At NEARC 2014, we introduced our project Mapping the Laurentian Legacy (MLL). This is a cooperative project between St. Lawrence University’s Donor Relations and GIS Programs to map the donor named spaces on campus both indoors and out. This presentation will provide an update on the project. The data are mapped with a combination of GPS, georeferenced building plans and donor records. By the end of the fall 2014 semester all outdoor locations were mapped and we had started on indoor spaces. We also began developing web map services using ArcGIS Server and Portal. We expect to develop a web mapping service for Donor Relations to manage existing sites including monitoring maintenance records, and an another service that will be available to campus visitors. While many institutions and governments are using GIS for facility management, we have not found any colleges or universities managing and distributing information about named spaces with a GIS. Because we are a small liberal-arts college with limited GIS staff, much of the work relies on student help. This project allows us to be more efficient mangers, provide students with real world GIS project experience, and give us new ways of seeing campus.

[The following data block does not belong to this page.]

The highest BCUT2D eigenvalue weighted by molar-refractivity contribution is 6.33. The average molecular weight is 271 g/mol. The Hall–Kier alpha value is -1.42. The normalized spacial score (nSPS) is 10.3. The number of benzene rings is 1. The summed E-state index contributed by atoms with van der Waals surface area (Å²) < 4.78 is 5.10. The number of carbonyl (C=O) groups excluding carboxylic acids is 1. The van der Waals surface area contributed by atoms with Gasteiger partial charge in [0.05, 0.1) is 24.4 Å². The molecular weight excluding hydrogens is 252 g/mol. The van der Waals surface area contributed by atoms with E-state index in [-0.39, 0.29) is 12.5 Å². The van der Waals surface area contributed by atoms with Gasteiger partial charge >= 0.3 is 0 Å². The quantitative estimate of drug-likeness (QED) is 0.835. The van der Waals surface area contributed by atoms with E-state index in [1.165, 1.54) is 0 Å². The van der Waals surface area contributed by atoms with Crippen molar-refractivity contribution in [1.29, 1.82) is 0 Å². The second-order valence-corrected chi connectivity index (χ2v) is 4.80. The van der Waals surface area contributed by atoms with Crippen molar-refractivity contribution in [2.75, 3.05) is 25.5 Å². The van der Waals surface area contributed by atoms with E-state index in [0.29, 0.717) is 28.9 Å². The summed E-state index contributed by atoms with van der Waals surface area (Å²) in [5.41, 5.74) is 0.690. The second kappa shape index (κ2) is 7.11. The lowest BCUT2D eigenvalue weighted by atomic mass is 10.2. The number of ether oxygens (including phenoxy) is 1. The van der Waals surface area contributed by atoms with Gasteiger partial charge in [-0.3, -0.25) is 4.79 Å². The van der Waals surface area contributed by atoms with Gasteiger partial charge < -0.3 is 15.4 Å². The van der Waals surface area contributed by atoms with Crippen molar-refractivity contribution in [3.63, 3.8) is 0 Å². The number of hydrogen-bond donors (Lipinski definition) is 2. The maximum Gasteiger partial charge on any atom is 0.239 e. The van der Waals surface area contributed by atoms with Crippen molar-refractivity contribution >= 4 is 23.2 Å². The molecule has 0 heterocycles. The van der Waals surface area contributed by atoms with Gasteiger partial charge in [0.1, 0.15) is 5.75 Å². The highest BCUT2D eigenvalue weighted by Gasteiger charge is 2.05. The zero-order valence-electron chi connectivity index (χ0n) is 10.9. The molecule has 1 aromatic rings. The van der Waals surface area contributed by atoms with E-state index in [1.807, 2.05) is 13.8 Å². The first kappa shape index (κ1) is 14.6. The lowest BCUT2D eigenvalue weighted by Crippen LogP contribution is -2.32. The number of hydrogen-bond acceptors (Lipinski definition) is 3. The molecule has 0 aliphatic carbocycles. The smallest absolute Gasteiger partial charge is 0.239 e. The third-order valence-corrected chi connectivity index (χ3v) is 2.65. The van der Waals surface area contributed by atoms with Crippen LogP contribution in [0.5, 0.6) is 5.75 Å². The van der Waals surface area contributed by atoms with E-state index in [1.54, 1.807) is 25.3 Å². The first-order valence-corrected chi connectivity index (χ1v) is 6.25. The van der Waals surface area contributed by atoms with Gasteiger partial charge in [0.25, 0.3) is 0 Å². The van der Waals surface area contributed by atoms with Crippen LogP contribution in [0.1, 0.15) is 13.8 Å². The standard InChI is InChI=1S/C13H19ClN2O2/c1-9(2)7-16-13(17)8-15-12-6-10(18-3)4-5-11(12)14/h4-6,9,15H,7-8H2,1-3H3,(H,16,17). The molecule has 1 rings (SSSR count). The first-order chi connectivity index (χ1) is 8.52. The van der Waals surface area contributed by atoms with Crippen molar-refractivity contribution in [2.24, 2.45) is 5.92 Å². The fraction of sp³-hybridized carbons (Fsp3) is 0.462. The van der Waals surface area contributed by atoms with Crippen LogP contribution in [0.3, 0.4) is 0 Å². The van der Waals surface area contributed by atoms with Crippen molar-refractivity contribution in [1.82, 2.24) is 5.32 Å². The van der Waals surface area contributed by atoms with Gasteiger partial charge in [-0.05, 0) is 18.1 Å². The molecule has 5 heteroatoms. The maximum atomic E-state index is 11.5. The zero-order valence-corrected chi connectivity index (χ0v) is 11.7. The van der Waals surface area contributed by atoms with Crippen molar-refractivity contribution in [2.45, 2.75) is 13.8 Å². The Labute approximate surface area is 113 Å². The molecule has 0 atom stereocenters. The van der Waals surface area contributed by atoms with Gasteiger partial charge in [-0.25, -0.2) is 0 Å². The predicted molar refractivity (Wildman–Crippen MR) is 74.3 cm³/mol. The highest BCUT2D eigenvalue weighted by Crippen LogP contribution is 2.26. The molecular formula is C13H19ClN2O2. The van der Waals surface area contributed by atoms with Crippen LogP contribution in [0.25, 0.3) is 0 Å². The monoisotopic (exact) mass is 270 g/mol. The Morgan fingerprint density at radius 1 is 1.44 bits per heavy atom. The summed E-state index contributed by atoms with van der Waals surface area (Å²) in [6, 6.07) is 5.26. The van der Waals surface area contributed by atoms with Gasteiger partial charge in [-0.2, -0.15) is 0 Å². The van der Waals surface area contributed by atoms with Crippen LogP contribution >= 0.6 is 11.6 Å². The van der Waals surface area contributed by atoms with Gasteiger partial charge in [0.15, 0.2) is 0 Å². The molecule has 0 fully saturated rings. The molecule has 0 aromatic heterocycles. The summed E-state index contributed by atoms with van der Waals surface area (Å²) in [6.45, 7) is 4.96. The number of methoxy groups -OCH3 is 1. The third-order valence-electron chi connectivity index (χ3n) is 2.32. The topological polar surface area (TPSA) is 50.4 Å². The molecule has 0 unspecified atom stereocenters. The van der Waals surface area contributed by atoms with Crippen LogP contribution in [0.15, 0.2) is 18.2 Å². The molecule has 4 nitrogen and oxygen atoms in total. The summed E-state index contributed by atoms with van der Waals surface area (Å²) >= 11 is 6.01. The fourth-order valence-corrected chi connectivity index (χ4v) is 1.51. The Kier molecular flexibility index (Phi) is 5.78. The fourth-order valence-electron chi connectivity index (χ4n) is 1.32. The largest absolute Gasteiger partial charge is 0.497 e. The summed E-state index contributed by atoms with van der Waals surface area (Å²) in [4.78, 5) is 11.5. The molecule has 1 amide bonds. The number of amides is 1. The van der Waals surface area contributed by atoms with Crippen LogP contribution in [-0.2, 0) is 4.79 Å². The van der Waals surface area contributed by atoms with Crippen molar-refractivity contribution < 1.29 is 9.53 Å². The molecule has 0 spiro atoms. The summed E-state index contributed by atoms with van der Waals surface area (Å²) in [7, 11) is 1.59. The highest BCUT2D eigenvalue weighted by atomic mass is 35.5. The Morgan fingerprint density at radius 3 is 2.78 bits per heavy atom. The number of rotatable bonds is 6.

Speakers
CC

Carol Cady

St. Lawrence University
DC

Dakota Casserly

St. Lawrence University
SW

Shayla Witherell

St. Lawrence University



Monday November 9, 2015 10:30am - 11:00am
Green Mountain B

10:30am

Updating Connecticut's High-Resolution National Hydrography Dataset
Andrew Kinlock*, CLEAR; Cary Chadwick, CLEAR; Emily Wilson, CLEAR; Beth Doran, CT DEEP; Walter Tokarz, CT DEEP

The National Hydrography Dataset (NHD) is the surface water component of the National Map, a product of the United States Geological Survey (USGS). It contains features such as watersheds, lakes, ponds, reservoirs, marshes, streams, rivers, canals, dams, stream gauges, as well as other features stored in a GIS. The Connecticut Department of Energy and Environmental Protection (CT DEEP) is the official data steward of the NHD for Connecticut and worked with UConn, Center for Land Use Education and Research (CLEAR) to update the dataset with funding from both USGS and CT DEEP. This talk will cover what the NHD is and how it can be used currently; it will describe specific updates that were made within Connecticut’s watersheds and also provide some insight for future updates and improvements of the NHD.